Which was why the enterprising managers of the Paris Opera recruited the poorest, most desperate girls they could find to populate the ranks. Girls such as 14-year-old Marie van Goethem, who was the model for this statue by the artist Edgar Degas:

Cute, right? Not when you find out that the relationship between Degas and the girl was "debated" and that she was only one of many petits rats expected to entertain and keep company with patrons of the opera. By bringing in desperate girls whose parents were practically their pimps, the school opened up a whole world of patronage:

In the 1830s, however, the backstage of the Paris Opera became a privileged venue of sexual assignation, officially countenanced and abetted ... the theater's enterprising management dangled before the elect of its paying public a commodity of indisputable rarity and cachet -- its female corps of dancers.


Marie herself ended up getting kicked out of the ballet at age 17 and apparently went into full-time ho'ing, along with her sisters, with her mom as her pimp. But had she stayed in the ballet corps, the only difference probably would have been that she would have had the protection of the clients who favored her, and that she would have kept dancing. That's about it. One writer of the time put it this way:

Most of the dancers first saw the light of day in a concierge's lodge.

"Voulez-vous coucher avec moi (ce soir)?"

#1. The Greatest Show on Earth

We all love a good circus. What's not to love about painted men in unnaturally colored afros, psychedelic hobo clothes and clearly oversized shoes degrading themselves to small children for applause and affection? Or elephants trained to walk like people and balance 10,000-pound bodies on precarious stools for our amusement?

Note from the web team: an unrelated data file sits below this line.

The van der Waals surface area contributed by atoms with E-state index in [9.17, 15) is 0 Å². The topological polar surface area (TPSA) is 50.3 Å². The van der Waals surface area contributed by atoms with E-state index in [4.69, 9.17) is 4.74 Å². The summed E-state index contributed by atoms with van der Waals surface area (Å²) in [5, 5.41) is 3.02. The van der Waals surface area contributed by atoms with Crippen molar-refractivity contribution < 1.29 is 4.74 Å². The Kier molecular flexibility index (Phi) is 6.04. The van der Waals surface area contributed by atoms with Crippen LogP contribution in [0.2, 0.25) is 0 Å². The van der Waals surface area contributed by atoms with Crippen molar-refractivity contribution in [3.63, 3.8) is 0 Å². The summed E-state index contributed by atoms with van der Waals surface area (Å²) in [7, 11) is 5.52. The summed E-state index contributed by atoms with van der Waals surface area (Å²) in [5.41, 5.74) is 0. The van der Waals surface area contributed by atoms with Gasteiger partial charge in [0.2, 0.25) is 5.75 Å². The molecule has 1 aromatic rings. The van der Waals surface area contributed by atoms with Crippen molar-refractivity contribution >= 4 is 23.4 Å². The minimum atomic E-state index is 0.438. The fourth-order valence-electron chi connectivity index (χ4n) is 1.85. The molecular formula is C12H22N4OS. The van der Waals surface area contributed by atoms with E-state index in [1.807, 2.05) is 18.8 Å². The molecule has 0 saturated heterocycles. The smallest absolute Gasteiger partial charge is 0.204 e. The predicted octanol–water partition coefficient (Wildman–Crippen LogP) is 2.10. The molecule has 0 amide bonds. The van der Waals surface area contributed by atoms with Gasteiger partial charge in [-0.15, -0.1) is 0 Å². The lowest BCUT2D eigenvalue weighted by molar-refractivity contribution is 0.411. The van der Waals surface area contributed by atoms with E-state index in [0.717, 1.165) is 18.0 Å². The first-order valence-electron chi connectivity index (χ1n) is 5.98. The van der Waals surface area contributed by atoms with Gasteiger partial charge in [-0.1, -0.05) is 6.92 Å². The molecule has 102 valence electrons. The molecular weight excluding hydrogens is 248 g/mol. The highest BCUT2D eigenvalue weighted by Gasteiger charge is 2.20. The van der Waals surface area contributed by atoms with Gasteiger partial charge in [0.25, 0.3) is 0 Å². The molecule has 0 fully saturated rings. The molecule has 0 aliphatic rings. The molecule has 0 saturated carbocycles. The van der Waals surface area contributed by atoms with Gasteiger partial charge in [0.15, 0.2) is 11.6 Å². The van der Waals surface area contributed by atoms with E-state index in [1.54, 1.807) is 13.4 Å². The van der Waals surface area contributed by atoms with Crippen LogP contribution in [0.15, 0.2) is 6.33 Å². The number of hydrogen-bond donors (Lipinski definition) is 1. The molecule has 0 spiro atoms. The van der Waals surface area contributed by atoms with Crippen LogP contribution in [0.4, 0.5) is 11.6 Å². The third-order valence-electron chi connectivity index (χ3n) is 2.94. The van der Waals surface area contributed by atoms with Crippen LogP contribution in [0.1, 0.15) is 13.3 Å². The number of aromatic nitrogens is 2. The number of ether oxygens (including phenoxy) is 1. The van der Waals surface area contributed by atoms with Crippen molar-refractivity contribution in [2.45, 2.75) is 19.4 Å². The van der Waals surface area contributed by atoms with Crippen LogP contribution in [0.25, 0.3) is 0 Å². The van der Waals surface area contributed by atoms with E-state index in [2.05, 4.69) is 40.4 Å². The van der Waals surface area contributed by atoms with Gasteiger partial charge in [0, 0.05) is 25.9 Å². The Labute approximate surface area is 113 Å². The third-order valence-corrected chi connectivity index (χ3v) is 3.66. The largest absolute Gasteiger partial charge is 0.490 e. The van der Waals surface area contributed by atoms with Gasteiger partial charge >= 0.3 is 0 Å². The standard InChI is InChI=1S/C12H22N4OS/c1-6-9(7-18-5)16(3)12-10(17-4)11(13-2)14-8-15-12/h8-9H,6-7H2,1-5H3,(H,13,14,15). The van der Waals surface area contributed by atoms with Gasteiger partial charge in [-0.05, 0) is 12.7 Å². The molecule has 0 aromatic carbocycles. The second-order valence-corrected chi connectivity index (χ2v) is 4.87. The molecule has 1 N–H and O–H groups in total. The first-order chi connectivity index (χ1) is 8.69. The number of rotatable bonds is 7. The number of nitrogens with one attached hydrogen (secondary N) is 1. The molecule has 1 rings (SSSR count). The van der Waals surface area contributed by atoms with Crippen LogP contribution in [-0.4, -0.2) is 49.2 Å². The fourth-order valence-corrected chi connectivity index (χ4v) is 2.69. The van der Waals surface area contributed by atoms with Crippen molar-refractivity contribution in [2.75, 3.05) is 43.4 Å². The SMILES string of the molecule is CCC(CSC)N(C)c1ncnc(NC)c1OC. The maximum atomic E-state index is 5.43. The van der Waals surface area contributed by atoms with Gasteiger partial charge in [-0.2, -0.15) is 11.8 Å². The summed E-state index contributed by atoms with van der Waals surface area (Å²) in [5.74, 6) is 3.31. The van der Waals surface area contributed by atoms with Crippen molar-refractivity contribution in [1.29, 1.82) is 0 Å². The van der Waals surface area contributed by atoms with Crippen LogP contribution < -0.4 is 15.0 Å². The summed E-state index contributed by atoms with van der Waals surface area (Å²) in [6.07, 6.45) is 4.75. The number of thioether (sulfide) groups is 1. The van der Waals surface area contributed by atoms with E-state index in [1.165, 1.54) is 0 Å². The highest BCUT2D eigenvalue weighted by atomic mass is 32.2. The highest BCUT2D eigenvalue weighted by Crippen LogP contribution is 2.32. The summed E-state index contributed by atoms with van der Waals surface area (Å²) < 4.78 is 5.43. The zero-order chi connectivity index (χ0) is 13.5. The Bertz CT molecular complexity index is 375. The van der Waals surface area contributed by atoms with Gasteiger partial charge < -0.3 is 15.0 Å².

In other words, a totally safe place for children.

And for many of us, our first circus experience was with the Greatest Show on Earth, the Ringling Bros. and Barnum & Bailey circus. Since the merger of America's two biggest circuses in 1919, millions of spectators have enjoyed the circusy stylings of clowns, acrobats, tightrope walker and caged-motorcycle-sphere-of-death-riders alike.

What could possibly be sinister about a circus?

Its Sinister Origins

P.T. Barnum started his empire with one singular act: the exhibition of a blind, paralyzed, withered slave lady who claimed she was once George Washington's mammy.

Before there was Ringling Bros. and Barnum & Bailey, there was just P.T. Barnum, a guy who bought another human to put her on display for paying customers. Unlike his later attractions Jo-Jo the Dog-Faced Boy, the Siamese Twins and Tom Thumb, Joice Heth was not exactly a willing collaborator just making the best of a physical disability -- she was an old lady on death's door, reportedly weighing only 46 pounds when she was purchased. As an exhibit, all Heth had to do was sing some Negro spirituals and tell stories of nursing the Father of Our Country.

Exploitation? This man?

It was all bullshit, of course. Heth wasn't 161 years old, as everyone found out when she died. BECAUSE BARNUM HAD HER PUBLICLY AUTOPSIED and charged people admittance to get in on the show. Which they did, willingly. Because how often do you get a chance to watch a physician cut into the body of a 80ish-year-old cripple who pretended to suckle the first president of the United States? It was a bargain, really.

Kristi Harrison is an editor here. And you can follow her on Twitter here.